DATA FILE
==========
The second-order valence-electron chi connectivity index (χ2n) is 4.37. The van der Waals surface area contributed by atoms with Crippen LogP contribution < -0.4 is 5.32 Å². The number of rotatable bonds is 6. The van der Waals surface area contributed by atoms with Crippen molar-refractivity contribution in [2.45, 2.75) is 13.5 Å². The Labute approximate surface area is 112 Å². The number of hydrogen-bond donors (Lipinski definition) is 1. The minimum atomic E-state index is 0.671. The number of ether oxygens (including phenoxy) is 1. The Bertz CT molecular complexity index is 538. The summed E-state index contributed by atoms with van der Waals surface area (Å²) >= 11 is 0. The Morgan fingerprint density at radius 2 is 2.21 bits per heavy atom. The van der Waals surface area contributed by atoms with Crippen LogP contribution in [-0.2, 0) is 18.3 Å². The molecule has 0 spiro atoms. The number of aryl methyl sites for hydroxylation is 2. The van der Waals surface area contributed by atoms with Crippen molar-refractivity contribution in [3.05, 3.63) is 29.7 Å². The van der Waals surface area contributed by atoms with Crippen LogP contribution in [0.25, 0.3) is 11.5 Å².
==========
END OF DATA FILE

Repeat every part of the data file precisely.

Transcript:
The second-order valence-electron chi connectivity index (χ2n) is 4.37. The van der Waals surface area contributed by atoms with Crippen LogP contribution < -0.4 is 5.32 Å². The number of rotatable bonds is 6. The van der Waals surface area contributed by atoms with Crippen molar-refractivity contribution in [2.45, 2.75) is 13.5 Å². The Labute approximate surface area is 112 Å². The number of hydrogen-bond donors (Lipinski definition) is 1. The minimum atomic E-state index is 0.671. The number of ether oxygens (including phenoxy) is 1. The Bertz CT molecular complexity index is 538. The summed E-state index contributed by atoms with van der Waals surface area (Å²) >= 11 is 0. The Morgan fingerprint density at radius 2 is 2.21 bits per heavy atom. The van der Waals surface area contributed by atoms with Crippen LogP contribution in [-0.2, 0) is 18.3 Å². The molecule has 0 spiro atoms. The number of aryl methyl sites for hydroxylation is 2. The van der Waals surface area contributed by atoms with Crippen molar-refractivity contribution in [3.05, 3.63) is 29.7 Å². The van der Waals surface area contributed by atoms with Crippen LogP contribution in [0.25, 0.3) is 11.5 Å².